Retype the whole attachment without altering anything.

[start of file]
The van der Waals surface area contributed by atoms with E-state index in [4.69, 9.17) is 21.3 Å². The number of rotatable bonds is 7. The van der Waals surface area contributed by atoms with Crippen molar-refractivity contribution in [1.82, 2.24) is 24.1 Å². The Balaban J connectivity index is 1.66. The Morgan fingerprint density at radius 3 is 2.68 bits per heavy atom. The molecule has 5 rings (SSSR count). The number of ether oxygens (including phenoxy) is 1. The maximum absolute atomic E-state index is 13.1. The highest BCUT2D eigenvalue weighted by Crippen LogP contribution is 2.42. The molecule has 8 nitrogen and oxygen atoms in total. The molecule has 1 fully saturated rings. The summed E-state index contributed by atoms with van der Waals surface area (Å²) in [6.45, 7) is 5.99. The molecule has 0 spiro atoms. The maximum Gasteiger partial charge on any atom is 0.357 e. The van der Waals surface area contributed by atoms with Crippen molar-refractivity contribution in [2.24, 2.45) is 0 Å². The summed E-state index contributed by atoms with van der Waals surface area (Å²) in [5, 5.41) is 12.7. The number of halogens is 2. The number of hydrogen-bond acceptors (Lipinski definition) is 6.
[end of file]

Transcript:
The van der Waals surface area contributed by atoms with E-state index in [4.69, 9.17) is 21.3 Å². The number of rotatable bonds is 7. The van der Waals surface area contributed by atoms with Crippen molar-refractivity contribution in [1.82, 2.24) is 24.1 Å². The Balaban J connectivity index is 1.66. The Morgan fingerprint density at radius 3 is 2.68 bits per heavy atom. The molecule has 5 rings (SSSR count). The number of ether oxygens (including phenoxy) is 1. The maximum absolute atomic E-state index is 13.1. The highest BCUT2D eigenvalue weighted by Crippen LogP contribution is 2.42. The molecule has 8 nitrogen and oxygen atoms in total. The molecule has 1 fully saturated rings. The summed E-state index contributed by atoms with van der Waals surface area (Å²) in [6.45, 7) is 5.99. The molecule has 0 spiro atoms. The maximum Gasteiger partial charge on any atom is 0.357 e. The van der Waals surface area contributed by atoms with Crippen molar-refractivity contribution in [2.24, 2.45) is 0 Å². The summed E-state index contributed by atoms with van der Waals surface area (Å²) in [5, 5.41) is 12.7. The number of halogens is 2. The number of hydrogen-bond acceptors (Lipinski definition) is 6.